If you and your former employer enter into a severance agreement, the severance agreement might contain a provision called a “no rehire” provision. A “no rehire” provision essentially states that if you apply for re-employment with your former employer, your former employer is not required to rehire you.
Such a provision is lawful and fairly typical. But let’s say your former employer — an accounting services company — provides accounting services to hundreds of companies throughout California. And not only that, but your former employer is planning to expand so that it eventually provides accounting services to hundreds of more companies in the years to come.
Can your former employer make you sign a “no rehire” provision that prohibits you from working at any of the companies at which your former employer (a) currently provides accounting services; and (b) may in the future provide accounting services?
In a recent decision, Golden v. California Emergency Physicians, D.C. No. 4:10-cv-00437-JSW (9th Circuit, July 24, 2018), the U.S. Court of Appeals for the Ninth Circuit answered no. (The Ninth Circuit has appellate jurisdiction over the federal district courts in California.) The Ninth Circuit found that such a “no rehire” provision violates California’s non-compete law (California Business and Professions Code Section 16600) because such a provision substantially interferes with an individual’s future employment prospects in his/her chosen profession. The Ninth Circuit accordingly found the entire settlement agreement void and unenforceable. Read the full Ninth Circuit opinion here.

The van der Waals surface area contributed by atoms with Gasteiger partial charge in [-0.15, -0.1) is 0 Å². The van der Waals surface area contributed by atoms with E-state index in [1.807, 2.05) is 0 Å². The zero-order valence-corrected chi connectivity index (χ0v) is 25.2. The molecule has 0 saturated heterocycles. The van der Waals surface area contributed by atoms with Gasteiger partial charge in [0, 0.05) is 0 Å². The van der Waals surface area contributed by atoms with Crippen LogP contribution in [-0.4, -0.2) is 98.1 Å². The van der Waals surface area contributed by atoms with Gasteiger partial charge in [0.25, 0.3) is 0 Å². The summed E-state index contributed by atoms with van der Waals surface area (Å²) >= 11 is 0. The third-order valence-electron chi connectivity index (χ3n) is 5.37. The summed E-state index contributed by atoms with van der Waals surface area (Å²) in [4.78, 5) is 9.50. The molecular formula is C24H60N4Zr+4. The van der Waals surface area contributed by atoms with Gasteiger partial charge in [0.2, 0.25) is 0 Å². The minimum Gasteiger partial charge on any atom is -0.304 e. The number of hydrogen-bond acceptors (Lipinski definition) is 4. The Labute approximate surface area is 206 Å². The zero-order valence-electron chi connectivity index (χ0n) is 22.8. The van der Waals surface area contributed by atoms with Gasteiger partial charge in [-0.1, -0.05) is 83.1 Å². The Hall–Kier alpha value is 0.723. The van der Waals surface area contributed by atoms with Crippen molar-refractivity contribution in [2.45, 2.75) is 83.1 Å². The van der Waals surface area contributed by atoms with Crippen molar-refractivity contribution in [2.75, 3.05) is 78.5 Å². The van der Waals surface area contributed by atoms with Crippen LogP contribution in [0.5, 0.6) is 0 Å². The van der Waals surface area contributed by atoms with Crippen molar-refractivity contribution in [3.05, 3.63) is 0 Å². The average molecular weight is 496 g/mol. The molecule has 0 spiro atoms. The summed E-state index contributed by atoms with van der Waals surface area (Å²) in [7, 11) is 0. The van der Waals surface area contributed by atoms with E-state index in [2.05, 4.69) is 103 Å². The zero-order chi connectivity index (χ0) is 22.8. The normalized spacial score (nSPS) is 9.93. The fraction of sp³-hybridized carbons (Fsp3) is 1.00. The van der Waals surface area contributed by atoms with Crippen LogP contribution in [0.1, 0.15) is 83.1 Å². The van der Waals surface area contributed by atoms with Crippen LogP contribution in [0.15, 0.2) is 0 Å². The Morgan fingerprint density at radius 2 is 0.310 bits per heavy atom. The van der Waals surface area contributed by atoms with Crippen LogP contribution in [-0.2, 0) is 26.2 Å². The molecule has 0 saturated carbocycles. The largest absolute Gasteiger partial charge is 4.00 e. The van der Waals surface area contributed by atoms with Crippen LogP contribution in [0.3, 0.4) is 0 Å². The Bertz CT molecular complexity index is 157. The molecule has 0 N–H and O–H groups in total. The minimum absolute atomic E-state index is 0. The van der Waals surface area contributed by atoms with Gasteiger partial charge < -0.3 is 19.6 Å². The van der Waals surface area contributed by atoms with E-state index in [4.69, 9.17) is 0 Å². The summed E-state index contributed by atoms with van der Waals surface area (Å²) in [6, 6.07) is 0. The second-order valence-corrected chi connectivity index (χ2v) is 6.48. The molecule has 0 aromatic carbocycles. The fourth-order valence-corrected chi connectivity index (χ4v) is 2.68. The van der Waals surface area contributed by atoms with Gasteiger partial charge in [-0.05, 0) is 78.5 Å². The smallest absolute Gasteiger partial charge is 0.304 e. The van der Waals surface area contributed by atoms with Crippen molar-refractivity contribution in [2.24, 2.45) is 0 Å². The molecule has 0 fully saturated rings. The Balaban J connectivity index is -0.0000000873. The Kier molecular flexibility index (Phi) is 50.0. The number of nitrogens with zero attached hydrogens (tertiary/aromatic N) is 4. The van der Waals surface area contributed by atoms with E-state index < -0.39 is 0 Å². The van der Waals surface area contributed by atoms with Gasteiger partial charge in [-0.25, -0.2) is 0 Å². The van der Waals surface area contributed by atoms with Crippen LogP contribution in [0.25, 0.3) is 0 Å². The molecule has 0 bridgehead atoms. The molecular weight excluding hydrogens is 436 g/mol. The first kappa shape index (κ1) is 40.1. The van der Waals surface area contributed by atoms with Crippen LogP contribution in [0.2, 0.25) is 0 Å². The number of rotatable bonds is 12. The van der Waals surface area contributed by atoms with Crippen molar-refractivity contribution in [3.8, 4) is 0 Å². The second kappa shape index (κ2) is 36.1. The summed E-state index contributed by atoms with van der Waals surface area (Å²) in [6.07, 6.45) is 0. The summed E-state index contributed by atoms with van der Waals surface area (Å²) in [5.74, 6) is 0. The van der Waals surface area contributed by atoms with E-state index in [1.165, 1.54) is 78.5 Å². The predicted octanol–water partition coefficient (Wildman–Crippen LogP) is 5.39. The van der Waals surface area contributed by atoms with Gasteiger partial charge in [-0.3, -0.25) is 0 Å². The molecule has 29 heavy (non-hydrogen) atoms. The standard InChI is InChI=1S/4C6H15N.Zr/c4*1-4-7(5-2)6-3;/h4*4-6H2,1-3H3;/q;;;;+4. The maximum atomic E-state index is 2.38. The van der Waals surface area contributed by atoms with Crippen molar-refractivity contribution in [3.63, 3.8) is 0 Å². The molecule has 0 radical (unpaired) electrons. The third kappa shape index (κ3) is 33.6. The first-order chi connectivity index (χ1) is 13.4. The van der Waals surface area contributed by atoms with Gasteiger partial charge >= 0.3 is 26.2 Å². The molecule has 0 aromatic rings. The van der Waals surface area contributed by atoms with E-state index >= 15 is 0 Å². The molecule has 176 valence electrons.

So if you are in the midst of negotiating a settlement agreement or severance agreement with your former employer, take a close look at the “no rehire” provision.
If you have questions about “no rehire” provisions, call 916-612-0326 or email ([email protected]) Finley Employment Law today. Finley Employment Law serves clients throughout California, including Sacramento, Roseville, Davis, Folsom, and Elk Grove.
The information in this blog post is for general informational and advertising purposes only and is not, nor is it intended to be, legal advice. Instead, you should speak with a California employment attorney for advice regarding your individual situation.